A new approach to networking is beginning to take hold in the enterprise world, making it cheaper and easier for administrators to manage complex corporate networks. However, such technology reaching mainstream acceptance is still quite a far way off, noted industry observers.
The phenomenon has entered the mainstream, but almost 80% of today’s BYOD activity remains inadequately managed by IT departments, leaving businesses not only at risk of data loss but unable to claim they took reasonable preventative measures, says global analyst firm Ovum.
While Apple’s latest iteration of its smartphone – the iPhone 5 – met the general expectations of gadget pundits and market talk, analysts were divided as to whether Apple can win the long smartphone game in this increasingly fickle consumer-driven world.
Four East Asian countries have banded together to lay down a new high-speed submarine cable in a bid to provide faster connectivity and higher efficiency for financial institutions to conduct transactions within the region, the BBC has reported.
As consumers in the US prepare to welcome Samsung’s new Galaxy Note 10.1, an analyst believes that the Korean giant’s stab at the tablet market will make little difference to Apple’s iPad dominance in this sector.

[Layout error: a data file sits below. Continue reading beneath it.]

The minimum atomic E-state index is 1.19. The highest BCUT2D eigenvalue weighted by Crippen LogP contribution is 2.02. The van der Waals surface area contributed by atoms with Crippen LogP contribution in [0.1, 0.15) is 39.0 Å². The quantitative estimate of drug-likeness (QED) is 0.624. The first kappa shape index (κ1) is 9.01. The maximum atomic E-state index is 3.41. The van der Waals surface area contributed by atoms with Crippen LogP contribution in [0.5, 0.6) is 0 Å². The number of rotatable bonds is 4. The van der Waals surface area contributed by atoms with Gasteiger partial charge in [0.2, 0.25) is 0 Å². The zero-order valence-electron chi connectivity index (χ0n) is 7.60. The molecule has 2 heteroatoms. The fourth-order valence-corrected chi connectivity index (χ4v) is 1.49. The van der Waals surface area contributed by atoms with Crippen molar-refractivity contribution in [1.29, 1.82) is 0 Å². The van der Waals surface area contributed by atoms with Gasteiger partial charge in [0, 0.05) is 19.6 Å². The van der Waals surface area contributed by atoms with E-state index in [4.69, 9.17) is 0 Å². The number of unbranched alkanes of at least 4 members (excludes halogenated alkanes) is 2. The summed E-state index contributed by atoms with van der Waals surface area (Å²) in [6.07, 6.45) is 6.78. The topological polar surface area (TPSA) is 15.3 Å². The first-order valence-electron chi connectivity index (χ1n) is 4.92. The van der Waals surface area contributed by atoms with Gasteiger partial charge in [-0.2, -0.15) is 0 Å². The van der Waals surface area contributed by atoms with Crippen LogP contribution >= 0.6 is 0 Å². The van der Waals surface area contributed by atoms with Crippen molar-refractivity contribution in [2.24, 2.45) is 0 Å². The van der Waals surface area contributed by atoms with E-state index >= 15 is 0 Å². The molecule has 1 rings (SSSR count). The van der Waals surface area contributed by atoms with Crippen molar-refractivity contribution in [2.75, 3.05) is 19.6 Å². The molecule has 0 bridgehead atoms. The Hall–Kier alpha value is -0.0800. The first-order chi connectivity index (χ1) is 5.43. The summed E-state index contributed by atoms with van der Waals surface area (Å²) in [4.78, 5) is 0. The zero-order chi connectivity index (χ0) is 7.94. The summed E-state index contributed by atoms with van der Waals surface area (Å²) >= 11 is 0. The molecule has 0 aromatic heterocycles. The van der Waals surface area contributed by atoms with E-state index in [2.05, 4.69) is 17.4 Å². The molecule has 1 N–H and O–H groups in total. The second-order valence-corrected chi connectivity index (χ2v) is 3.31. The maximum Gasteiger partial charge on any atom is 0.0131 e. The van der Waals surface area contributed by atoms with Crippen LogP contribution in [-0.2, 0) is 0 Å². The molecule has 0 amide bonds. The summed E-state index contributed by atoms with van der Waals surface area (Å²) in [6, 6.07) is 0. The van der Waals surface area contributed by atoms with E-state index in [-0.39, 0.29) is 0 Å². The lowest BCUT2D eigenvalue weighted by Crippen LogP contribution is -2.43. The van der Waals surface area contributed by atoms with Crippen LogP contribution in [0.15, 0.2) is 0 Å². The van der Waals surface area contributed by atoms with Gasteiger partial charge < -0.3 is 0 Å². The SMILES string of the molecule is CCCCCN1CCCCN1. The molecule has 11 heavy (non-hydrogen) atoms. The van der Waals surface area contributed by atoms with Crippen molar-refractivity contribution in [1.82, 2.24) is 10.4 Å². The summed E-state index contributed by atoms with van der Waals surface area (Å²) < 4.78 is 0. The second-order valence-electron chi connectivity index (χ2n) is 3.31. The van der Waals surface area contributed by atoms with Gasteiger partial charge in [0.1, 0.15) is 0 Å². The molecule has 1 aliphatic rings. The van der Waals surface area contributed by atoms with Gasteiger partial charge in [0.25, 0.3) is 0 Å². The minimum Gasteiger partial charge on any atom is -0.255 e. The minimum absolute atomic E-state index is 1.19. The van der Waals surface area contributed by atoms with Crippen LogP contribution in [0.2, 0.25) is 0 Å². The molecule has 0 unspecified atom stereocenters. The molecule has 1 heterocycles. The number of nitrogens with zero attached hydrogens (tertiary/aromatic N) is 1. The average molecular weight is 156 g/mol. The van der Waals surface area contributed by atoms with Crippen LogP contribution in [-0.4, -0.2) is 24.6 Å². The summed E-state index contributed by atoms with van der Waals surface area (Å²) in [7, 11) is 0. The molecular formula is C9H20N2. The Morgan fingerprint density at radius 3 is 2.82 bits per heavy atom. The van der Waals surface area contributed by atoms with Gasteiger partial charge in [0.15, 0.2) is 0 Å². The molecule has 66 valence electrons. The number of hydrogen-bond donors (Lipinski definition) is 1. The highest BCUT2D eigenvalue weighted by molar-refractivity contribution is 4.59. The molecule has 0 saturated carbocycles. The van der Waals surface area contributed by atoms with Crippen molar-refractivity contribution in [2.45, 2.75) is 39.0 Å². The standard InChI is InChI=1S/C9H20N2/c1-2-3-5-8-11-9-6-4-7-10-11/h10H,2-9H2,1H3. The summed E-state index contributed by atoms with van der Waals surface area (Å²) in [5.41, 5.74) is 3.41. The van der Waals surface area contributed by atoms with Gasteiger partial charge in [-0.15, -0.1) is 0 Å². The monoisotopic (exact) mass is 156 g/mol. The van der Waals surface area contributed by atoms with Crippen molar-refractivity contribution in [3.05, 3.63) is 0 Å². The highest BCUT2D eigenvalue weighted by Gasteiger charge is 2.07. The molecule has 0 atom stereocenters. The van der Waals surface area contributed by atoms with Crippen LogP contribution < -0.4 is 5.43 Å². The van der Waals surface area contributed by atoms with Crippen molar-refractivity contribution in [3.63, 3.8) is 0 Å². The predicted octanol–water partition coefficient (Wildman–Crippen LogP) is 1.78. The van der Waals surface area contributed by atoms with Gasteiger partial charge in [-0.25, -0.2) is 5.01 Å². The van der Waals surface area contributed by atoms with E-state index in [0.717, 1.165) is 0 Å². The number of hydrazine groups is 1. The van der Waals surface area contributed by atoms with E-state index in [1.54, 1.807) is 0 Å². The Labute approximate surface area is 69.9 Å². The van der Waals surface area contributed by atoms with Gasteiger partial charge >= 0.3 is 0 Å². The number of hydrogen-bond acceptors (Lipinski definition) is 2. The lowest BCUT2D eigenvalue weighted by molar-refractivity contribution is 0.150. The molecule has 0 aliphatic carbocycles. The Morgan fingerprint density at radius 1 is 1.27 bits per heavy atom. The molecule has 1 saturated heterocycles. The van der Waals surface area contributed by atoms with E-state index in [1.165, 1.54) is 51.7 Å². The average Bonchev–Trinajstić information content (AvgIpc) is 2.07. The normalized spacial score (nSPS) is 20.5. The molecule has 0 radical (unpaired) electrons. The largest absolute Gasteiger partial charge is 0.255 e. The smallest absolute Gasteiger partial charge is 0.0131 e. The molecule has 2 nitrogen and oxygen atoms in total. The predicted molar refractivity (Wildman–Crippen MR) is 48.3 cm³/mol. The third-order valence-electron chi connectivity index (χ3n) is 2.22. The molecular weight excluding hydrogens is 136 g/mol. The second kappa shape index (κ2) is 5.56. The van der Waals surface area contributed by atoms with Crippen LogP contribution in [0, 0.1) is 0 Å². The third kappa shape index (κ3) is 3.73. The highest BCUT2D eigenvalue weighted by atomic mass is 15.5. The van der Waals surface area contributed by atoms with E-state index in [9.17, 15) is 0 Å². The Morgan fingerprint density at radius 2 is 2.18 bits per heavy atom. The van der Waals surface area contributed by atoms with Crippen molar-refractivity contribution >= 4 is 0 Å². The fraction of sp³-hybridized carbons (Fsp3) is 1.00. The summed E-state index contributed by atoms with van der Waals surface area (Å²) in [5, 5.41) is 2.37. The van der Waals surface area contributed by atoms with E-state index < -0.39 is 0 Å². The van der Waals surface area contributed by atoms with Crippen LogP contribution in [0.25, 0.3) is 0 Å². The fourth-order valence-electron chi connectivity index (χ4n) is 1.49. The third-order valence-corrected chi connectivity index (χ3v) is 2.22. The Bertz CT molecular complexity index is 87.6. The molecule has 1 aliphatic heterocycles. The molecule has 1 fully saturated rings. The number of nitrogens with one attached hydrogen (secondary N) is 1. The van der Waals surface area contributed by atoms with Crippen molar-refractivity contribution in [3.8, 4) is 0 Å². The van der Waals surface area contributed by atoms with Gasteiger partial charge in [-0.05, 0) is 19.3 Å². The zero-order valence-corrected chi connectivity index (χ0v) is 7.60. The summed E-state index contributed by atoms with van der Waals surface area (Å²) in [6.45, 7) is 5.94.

Research in Motion (RIM) has made available to Malaysian enterprises what it claims to be a cost-efficient, secure, reliable and scalable mobile device management solution (MDM) in the form of the BlackBerry Mobile Fusion Platform (MFP).
Would be buyers of the new iteration of Apple mobile products -- iPhones, iPads, and iPods -- take note: These devices will not come pre-installed with Google's YouTube native application as the tech giant has decided to leave the hugely popular application out of its next generation software update and product lines.
While the rapid growth of mobile broadband traffic is pressurizing operators to look beyond the negative revenue implications of Wi-Fi as a viable traffic offload option, today's carrier-grade solutions do not fully meet operators' needs, according to Ovum.
The advent of the popular iTunes store in Asian markets last week is expected to cement greater loyalty for Apple products amongst its diehard fans but its launch may not necessarily endear others who are not Apple users to the store, according to an industry analyst.
A growing number of operators around the world are beginning to offer “data bucket” plans, which promises significant cost savings as they do not have to acquire and manage two separate subscriptions for a single customer.